The beginning of Holy Week, the scene in which Jesus makes a “triumphant entry” into Jerusalem, is a scene that is ultimately political. Jesus demands his followers make a choice between two kings and kingdoms. Since chapter eight, when Peter and the disciples recognize that Jesus is the Messiah – the King of the Jews – everything that Jesus has done and each step they have taken have led them to this point. Jesus has continually set before them illustrations of what God’s Kingdom looks like against the reality in which they live. Parables and healings have been interspersed with predictions that such a movement will lead Jesus to the cross. Jesus makes it clear that we cannot have it both ways – loyalty to the status quo makes one an enemy of God’s Kingdom. Likewise, loyalty to God’s Kingdom and King Jesus makes one an enemy to those that wield power through any means other than servanthood.
The stakes are high. Jesus knows the costs and continues to explain them to his disciples. Challenging the powers will get you killed. But the price of living fully the life God designed far outweighs the false choice of living life in competition with one another, looking out for oneself at the expense of others. Servanthood is the calling God places on each of us – carrying one another’s burdens as equals, rather than rivals.
Jesus’ remarks, in Mark 10: 32-45, sum this up. Jesus is on the road to Jerusalem with his disciples. He knows this road will end in Jerusalem with suffering and humiliation. The disciples still think it will end triumphantly. Which makes Jesus’ triumphant entry all the more jarring for we who know how the story goes. Along the road, Jesus pointedly tells the disciples that he would be handed over to the authorities, not as a hero but as a traitor. Immediately, after what should be frightening news, James and John ask Jesus to “grant us whatever we ask.” Those demanding words end up being a request for special status when God’s kingdom comes.
Ever been talking to your kids and as soon as you finish explaining some serious life lesson, they abruptly change the topic around something they want? These two disciples seem to have had the same problem. Have the been listening? Do they not understand? Patiently, Jesus once again explains the difference between ‘pagan’ rules and God’s Kingdom.
You know how it is with pagan nations, he said. Think how their so-called rulers act. They lord it over their subjects. The high and mighty ones boss the rest around. But that’s not how it’s going to be with you. Anyone who wants to be great among you must become your servant. Anyone who wants to be first must be everyone’s slave. Don’t you see? The son of man didn’t come to be waited on. He came to be the servant, to give his life “as a ransom for many.”
It’s with this understanding that Jesus makes his entry into Jerusalem. It’s God’s holy city but it’s a city far from God, filled with people more concerned with getting ahead, no matter who may get stepped on in the process. It’s a city Jesus can’t rule over. It’s a city with an agenda moving in the opposite direction of his calling; living opposed to his rules. While the common among them may have greeted Jesus as a king, the powerful wouldn’t let Jesus get any further than this simple ride on the back of a donkey.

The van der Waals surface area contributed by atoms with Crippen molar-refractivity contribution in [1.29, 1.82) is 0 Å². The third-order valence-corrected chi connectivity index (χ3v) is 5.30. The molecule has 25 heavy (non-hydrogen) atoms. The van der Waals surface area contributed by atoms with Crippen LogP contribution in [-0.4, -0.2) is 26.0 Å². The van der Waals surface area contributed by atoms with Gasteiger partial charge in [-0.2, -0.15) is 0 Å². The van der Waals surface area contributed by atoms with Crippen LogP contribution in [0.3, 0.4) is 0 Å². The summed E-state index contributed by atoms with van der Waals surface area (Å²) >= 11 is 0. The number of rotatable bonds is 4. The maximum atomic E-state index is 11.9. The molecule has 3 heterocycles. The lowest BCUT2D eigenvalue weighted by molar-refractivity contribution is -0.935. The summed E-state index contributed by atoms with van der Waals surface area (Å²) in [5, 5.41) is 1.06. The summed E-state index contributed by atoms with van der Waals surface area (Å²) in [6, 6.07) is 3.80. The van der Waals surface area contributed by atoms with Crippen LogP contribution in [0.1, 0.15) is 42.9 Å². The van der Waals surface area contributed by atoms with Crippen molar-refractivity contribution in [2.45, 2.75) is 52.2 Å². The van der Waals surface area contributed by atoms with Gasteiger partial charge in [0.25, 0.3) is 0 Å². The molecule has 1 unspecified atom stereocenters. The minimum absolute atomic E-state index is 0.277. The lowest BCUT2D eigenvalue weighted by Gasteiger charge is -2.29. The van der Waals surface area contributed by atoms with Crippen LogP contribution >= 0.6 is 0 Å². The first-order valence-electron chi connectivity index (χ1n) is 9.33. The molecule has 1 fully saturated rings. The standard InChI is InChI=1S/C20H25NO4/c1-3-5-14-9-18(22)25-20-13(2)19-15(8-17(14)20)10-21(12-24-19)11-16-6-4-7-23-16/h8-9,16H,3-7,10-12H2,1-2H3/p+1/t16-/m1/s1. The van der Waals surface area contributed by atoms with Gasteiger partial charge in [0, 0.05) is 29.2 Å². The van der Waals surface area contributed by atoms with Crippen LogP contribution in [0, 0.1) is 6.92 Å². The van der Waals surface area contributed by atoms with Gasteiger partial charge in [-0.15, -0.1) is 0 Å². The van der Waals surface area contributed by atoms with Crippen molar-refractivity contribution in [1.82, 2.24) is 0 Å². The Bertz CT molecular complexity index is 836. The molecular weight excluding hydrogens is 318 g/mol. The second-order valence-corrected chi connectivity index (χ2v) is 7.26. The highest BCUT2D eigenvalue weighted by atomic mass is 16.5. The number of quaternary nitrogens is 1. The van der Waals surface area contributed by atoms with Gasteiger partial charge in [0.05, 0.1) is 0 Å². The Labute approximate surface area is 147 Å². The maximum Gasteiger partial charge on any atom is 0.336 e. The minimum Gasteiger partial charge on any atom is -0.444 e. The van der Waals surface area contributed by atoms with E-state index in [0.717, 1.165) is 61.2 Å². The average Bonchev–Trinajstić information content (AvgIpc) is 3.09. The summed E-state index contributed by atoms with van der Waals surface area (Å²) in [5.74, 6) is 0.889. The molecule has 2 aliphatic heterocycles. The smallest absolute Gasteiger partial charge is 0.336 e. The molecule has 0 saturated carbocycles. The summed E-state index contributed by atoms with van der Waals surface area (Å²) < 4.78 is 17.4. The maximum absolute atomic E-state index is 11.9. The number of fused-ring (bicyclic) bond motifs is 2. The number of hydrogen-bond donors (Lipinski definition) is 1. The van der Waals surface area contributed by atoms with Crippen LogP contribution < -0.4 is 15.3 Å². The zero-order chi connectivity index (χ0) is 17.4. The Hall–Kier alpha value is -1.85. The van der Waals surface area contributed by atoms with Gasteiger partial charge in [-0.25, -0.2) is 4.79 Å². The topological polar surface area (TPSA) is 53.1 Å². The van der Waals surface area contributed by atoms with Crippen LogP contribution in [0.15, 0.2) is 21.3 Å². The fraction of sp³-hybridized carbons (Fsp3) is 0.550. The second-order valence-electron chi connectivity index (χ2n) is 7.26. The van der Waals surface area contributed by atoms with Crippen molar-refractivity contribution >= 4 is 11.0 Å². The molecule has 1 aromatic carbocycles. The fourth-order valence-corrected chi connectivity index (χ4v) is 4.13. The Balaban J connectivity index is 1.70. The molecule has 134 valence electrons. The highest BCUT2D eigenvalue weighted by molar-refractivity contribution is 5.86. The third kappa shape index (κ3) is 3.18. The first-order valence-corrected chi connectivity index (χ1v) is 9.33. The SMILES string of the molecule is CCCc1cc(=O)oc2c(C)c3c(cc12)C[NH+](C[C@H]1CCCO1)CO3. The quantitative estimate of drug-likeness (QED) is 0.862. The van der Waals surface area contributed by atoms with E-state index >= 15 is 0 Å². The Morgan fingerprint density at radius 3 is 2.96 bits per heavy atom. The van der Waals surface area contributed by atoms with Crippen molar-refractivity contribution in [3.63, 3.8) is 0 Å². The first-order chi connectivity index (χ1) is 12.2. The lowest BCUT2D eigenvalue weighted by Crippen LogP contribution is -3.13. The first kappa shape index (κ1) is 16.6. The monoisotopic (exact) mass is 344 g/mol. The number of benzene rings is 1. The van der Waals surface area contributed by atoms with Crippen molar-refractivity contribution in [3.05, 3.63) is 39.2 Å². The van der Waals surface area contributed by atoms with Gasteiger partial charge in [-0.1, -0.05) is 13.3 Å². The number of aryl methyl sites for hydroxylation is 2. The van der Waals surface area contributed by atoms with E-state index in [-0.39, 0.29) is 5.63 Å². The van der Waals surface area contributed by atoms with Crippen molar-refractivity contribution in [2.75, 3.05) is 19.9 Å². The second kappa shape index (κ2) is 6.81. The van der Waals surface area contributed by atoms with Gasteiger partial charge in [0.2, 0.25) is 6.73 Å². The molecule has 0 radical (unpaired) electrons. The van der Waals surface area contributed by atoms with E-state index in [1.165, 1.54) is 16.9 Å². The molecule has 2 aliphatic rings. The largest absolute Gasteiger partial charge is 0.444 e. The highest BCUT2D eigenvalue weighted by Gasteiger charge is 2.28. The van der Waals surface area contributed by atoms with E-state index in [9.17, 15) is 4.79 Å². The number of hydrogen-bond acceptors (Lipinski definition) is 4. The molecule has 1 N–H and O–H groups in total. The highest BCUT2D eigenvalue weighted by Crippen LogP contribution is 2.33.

Such background work has been helpful to me as I approach Palm Sunday. To see Jesus’ entry through the lens of his journey to Jerusalem, against the cultural norms in which he lived, and through the not-quite perceiving eyes of his disciples paints a picture of two competing ethics: An ethic of self-promotion that isolates and an ethic of servanthood that welcomes community. For Mark, it’s the ethic of servanthood and community that motivates Jesus’ actions and stories during the week leading up to Good Friday. This holy week, may the simple ethic of servanthood overcome the loud and prevalent ethic of self-promotion. May we make enough room in our busy days for the presence of Christ to slow us down and correct our inclinations for self and open us up to the blessing of serving others.
- What keeps us from accepting the posture of servanthood?
- How are we like James and John?
- Is it easy to recognize the difference between self -promotion and servanthood? Are the differences more subtle than we like to think?
- What habits must we change in order to be a servant?
- What positions or things are we holding on to that prevents us from embracing servanthood?
- What does a community that submits to each other look and feel like?
- How is that different than our present communities?
- To whom is such a community the most attractive?
Read Mark 8:1 – 10:52 prior to class this week. Challenge your class to do the same. Will Jesus’ triumphant Entry look different after a close reading of these stories?
Challenge your class to continue its reading during holy week, following Jesus’ passion: Mark 11:1- Mark 15:39. Does the servant ethic continue?